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Culture Counts

Culture Counts PDF Author: Serena Nanda
Publisher: SAGE Publications
ISBN: 1544336276
Category : Social Science
Languages : en
Pages : 505

Book Description
Updated to account for the extraordinary developments of the last five years, the Fifth Edition of Culture Counts offers a concise introduction to anthropology that illustrates why culture matters in our understanding of humanity and the world around us. Serena Nanda and Richard L. Warms draw students in with engaging ethnographic stories and a conversational writing style that encourages them to interact cross-culturally, solve problems, and effect positive change.

Culture Counts

Culture Counts PDF Author: Serena Nanda
Publisher: SAGE Publications
ISBN: 1544336276
Category : Social Science
Languages : en
Pages : 505

Book Description
Updated to account for the extraordinary developments of the last five years, the Fifth Edition of Culture Counts offers a concise introduction to anthropology that illustrates why culture matters in our understanding of humanity and the world around us. Serena Nanda and Richard L. Warms draw students in with engaging ethnographic stories and a conversational writing style that encourages them to interact cross-culturally, solve problems, and effect positive change.

Culture Counts

Culture Counts PDF Author: Roger Scruton
Publisher: ReadHowYouWant.com
ISBN: 1458763536
Category : History
Languages : en
Pages : 166

Book Description
Boldly standing up to today's nihilisms and debasements of taste. Culture Counts offers a noble and compelling defense of high culture and the centrality of rich aesthetic experience for a full human life. The wisdom of roger scruton's judgments and the elegance of his prose are themselves powerful evidence for the truth of his thesis.

 PDF Author: Donna Walker-Tileston
Publisher: Solution Tree Press
ISBN: 1934009792
Category : Education
Languages : en
Pages : 201

Book Description
Learn a four-step research-based program for differentiating instruction based on the cultural needs, beliefs, and values of diverse learners. The authors show you how to build teacher background knowledge; plan for differentiation; and differentiate context, content, process, product, and assessment. This book provides an opportunity for the education community to engage students at risk whom our schools have often failed.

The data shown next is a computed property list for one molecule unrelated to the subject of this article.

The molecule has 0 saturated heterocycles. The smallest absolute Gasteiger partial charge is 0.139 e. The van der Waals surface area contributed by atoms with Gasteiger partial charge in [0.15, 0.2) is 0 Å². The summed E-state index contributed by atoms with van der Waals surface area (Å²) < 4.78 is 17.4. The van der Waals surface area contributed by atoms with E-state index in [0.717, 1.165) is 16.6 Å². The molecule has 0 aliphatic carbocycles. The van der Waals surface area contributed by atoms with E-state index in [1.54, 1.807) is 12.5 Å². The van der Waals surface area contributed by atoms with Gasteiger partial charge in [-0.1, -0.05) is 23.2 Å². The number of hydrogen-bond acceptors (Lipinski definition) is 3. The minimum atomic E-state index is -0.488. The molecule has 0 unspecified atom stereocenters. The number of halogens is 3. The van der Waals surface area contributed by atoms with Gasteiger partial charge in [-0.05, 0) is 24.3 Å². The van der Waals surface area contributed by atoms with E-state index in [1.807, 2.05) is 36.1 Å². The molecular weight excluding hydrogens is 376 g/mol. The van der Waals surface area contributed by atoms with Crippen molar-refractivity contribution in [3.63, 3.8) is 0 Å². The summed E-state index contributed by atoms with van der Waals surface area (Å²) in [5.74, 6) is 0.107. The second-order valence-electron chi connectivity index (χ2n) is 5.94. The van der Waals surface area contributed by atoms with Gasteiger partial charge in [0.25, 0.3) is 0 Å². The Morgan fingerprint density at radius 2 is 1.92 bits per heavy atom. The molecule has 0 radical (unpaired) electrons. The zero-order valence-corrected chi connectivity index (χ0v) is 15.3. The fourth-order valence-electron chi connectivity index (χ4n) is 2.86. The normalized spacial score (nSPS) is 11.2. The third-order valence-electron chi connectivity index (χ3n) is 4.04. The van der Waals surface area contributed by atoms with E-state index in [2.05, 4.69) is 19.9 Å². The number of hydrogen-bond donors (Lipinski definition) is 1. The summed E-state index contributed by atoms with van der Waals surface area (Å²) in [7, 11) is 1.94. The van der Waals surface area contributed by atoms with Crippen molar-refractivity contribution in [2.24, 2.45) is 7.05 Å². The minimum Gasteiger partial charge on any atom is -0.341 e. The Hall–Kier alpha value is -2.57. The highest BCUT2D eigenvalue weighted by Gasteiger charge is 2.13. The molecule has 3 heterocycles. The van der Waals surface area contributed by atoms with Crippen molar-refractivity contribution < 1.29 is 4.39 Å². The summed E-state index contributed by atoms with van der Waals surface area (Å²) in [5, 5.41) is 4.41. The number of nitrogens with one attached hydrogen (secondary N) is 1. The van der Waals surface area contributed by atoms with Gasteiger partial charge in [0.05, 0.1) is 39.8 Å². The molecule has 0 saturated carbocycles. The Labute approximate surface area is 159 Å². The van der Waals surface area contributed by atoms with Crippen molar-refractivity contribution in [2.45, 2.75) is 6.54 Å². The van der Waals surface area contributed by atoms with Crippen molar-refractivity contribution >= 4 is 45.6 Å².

Culture Counts

Culture Counts PDF Author: Russell Bishop
Publisher: Zed Books
ISBN: 9781842773376
Category : Education
Languages : en
Pages : 236

Book Description
This is a study of the experience of Maori people in the school system and the pedagogical response. It presents a model for addressing cultural diversity in the classroom which is based on a traditionalist Maori response to the dominant discourse within New Zealand.

Making Culture Count

Making Culture Count PDF Author: Lachlan MacDowall
Publisher: Springer
ISBN: 1137464585
Category : Political Science
Languages : en
Pages : 304

Book Description
This book is a collection of diverse essays by scholars, policy-makers and creative practitioners who explore the burgeoning field of cultural measurement and its political implications. Offering critical histories and creative frameworks, it presents new approaches to accounting for culture in local, national and international contexts.

Cultural Anthropology

Cultural Anthropology PDF Author: Serena Nanda
Publisher:
ISBN: 9780534614805
Category :
Languages : en
Pages : 504

Book Description
This is a mainstream comprehensive cultural anthropology text with a balanced theoretical perspective. The text has always had as its signature, the extended ethnographies within each chapter as well as excellent coverage of gender and ethnicity. The Eighth Edition features a new companion CD, packaged for free with new copies of the text as well as a robust and content-rich Web site to accompany the text.

Shattering Culture

Shattering Culture PDF Author: Mary-Jo DelVecchio Good
Publisher: Russell Sage Foundation
ISBN: 1610447522
Category : Social Science
Languages : en
Pages : 260

Book Description